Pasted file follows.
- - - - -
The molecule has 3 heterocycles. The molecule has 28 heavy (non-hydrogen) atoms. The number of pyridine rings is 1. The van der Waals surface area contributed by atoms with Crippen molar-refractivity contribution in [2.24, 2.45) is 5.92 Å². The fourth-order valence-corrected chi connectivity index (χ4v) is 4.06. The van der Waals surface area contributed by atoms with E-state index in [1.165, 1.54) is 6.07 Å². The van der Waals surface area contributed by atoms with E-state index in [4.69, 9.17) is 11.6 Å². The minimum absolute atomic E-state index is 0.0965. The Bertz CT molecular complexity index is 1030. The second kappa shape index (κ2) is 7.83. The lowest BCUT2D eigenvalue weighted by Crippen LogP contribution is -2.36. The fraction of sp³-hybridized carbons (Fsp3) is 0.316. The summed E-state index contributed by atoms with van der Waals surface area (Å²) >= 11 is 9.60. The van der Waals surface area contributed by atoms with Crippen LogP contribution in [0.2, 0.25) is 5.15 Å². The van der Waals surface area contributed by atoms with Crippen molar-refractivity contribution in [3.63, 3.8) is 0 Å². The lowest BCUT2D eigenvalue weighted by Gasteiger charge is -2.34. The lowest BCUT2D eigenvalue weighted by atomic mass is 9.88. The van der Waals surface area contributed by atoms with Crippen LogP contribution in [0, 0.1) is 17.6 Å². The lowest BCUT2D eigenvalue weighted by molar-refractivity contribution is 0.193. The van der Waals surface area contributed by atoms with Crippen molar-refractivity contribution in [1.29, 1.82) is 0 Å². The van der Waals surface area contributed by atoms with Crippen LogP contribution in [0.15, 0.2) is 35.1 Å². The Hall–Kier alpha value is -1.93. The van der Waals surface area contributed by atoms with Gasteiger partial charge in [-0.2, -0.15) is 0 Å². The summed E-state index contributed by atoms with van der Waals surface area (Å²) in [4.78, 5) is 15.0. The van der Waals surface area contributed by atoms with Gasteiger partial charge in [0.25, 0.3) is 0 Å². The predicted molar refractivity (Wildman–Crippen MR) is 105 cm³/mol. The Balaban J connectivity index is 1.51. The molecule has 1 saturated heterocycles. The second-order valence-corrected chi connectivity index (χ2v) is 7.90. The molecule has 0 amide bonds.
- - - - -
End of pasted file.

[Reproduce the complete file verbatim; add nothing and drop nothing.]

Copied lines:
The molecule has 3 heterocycles. The molecule has 28 heavy (non-hydrogen) atoms. The number of pyridine rings is 1. The van der Waals surface area contributed by atoms with Crippen molar-refractivity contribution in [2.24, 2.45) is 5.92 Å². The fourth-order valence-corrected chi connectivity index (χ4v) is 4.06. The van der Waals surface area contributed by atoms with E-state index in [1.165, 1.54) is 6.07 Å². The van der Waals surface area contributed by atoms with E-state index in [4.69, 9.17) is 11.6 Å². The minimum absolute atomic E-state index is 0.0965. The Bertz CT molecular complexity index is 1030. The second kappa shape index (κ2) is 7.83. The lowest BCUT2D eigenvalue weighted by Crippen LogP contribution is -2.36. The fraction of sp³-hybridized carbons (Fsp3) is 0.316. The summed E-state index contributed by atoms with van der Waals surface area (Å²) >= 11 is 9.60. The van der Waals surface area contributed by atoms with Crippen LogP contribution in [0.2, 0.25) is 5.15 Å². The van der Waals surface area contributed by atoms with Crippen molar-refractivity contribution in [3.63, 3.8) is 0 Å². The lowest BCUT2D eigenvalue weighted by Gasteiger charge is -2.34. The lowest BCUT2D eigenvalue weighted by atomic mass is 9.88. The van der Waals surface area contributed by atoms with Crippen LogP contribution in [0, 0.1) is 17.6 Å². The lowest BCUT2D eigenvalue weighted by molar-refractivity contribution is 0.193. The van der Waals surface area contributed by atoms with Crippen molar-refractivity contribution in [1.29, 1.82) is 0 Å². The van der Waals surface area contributed by atoms with Crippen LogP contribution in [0.15, 0.2) is 35.1 Å². The Hall–Kier alpha value is -1.93. The van der Waals surface area contributed by atoms with Gasteiger partial charge in [-0.2, -0.15) is 0 Å². The summed E-state index contributed by atoms with van der Waals surface area (Å²) in [4.78, 5) is 15.0. The van der Waals surface area contributed by atoms with Gasteiger partial charge in [0.25, 0.3) is 0 Å². The predicted molar refractivity (Wildman–Crippen MR) is 105 cm³/mol. The Balaban J connectivity index is 1.51. The molecule has 1 saturated heterocycles. The second-order valence-corrected chi connectivity index (χ2v) is 7.90. The molecule has 0 amide bonds.